Intracerebral interleukin-1β impairs response to tumor invasion: Involvement of adrenal catecholamines

Deborah M. Hodgson*, Raz Yirmiya, Francesco Chiappelli, Anna N. Taylor

*Corresponding author for this work

Research output: Contribution to journalArticlepeer-review

17 Scopus citations


Interleukin-1β (IL-1β) is released within the brain following stress, trauma, infection, and in specific brain disorders. This centrally acting IL- 1β has recently been shown to impair peripheral immunity. Central administration of IL-1β suppresses natural killer (NK) cell activity impairs lung clearance of tumor cells and enhances tumor colonization. Using an in vivo model of tumor colonization (lung clearance of NK-sensitive MADB106 adenocarcinoma cells), this study examined the role of the hypothalamic- pituitary-adrenal (HPA) axis and the sympathetic nervous system (SNS) in mediating these effects. We demonstrate that adrenalectomy significantly attenuated the impaired lung clearance of MADB106 tumor cells induced by intracerebroventricular (i.c.v.) administration of IL-1β (20 ng). Supplementing adrenalectomized animals with corticosterone did not reinstate the effect. The effect of IL-1β on lung clearance was blocked by pretreatment with the β-adrenergic antagonist, nadolol (0.5 mg/kg), but not by the α-antagonist phentolamine (5 mg/kg). Peripheral noradrenergic pathways are not implicated given that systemic administration of the noradrenergic neurotoxin, 6-hydroxy-dopamine, did not block the effect of IL- 1β. Taken together, these findings indicate that IL-1β impairs lung clearance of MADB106 tumor cells via the actions of adrenal catecholamines, most likely epinephrine, acting at β-adrenergic receptors in the periphery.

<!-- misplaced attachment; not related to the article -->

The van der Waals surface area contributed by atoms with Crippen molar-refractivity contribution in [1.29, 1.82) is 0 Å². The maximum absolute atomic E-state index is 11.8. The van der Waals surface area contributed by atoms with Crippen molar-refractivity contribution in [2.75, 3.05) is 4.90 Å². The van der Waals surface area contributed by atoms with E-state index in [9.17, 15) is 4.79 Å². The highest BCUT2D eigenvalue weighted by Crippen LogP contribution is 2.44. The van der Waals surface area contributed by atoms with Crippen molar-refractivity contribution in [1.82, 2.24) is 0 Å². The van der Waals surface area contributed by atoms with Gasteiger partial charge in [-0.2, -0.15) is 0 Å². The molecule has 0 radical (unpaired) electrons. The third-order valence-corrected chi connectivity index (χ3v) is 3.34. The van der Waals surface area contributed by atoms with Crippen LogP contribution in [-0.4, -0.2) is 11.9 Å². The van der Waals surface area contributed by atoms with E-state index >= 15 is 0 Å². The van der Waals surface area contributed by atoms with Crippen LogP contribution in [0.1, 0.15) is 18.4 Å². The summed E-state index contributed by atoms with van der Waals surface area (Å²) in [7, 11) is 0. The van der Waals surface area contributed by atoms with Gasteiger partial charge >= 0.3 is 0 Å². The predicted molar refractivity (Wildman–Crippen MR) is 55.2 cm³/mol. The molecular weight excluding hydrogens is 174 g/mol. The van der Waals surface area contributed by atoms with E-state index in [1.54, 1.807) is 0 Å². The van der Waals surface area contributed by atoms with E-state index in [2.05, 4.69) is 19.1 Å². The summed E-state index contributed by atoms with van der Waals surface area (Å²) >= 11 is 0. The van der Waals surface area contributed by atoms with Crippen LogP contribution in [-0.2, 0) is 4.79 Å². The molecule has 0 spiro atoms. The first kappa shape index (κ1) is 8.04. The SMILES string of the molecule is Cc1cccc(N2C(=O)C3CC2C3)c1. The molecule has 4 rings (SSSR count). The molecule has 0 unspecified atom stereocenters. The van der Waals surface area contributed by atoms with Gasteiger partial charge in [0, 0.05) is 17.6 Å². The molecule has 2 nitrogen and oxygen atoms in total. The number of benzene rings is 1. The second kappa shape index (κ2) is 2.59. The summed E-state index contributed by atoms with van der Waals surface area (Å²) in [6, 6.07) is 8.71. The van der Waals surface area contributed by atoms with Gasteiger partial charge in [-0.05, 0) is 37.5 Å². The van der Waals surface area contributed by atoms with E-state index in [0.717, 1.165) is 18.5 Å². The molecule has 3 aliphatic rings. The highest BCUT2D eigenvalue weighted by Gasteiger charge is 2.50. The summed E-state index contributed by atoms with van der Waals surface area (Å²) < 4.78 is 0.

Original languageAmerican English
Pages (from-to)200-208
Number of pages9
JournalBrain Research
Issue number1
StatePublished - 16 Jan 1999

Bibliographical note

Funding Information:
This research was supported by The Department of Veterans Affairs Medical Research Service, NIH/NIAAA AA09850, and the US–Israel Binational Science Foundation 94-00062. We also acknowledge the generous donation of IL-1β from the National Cancer Institute (Biological Response Modifiers Program, NIH/NCI). The expert technical assistance of Mr. Ngy Heng and Khai Nguyen, and the facilities provided by Prof. Donald Novin were also greatly appreciated.


  • Catecholamine
  • IL-1
  • MADB106
  • NK cell
  • Tumor


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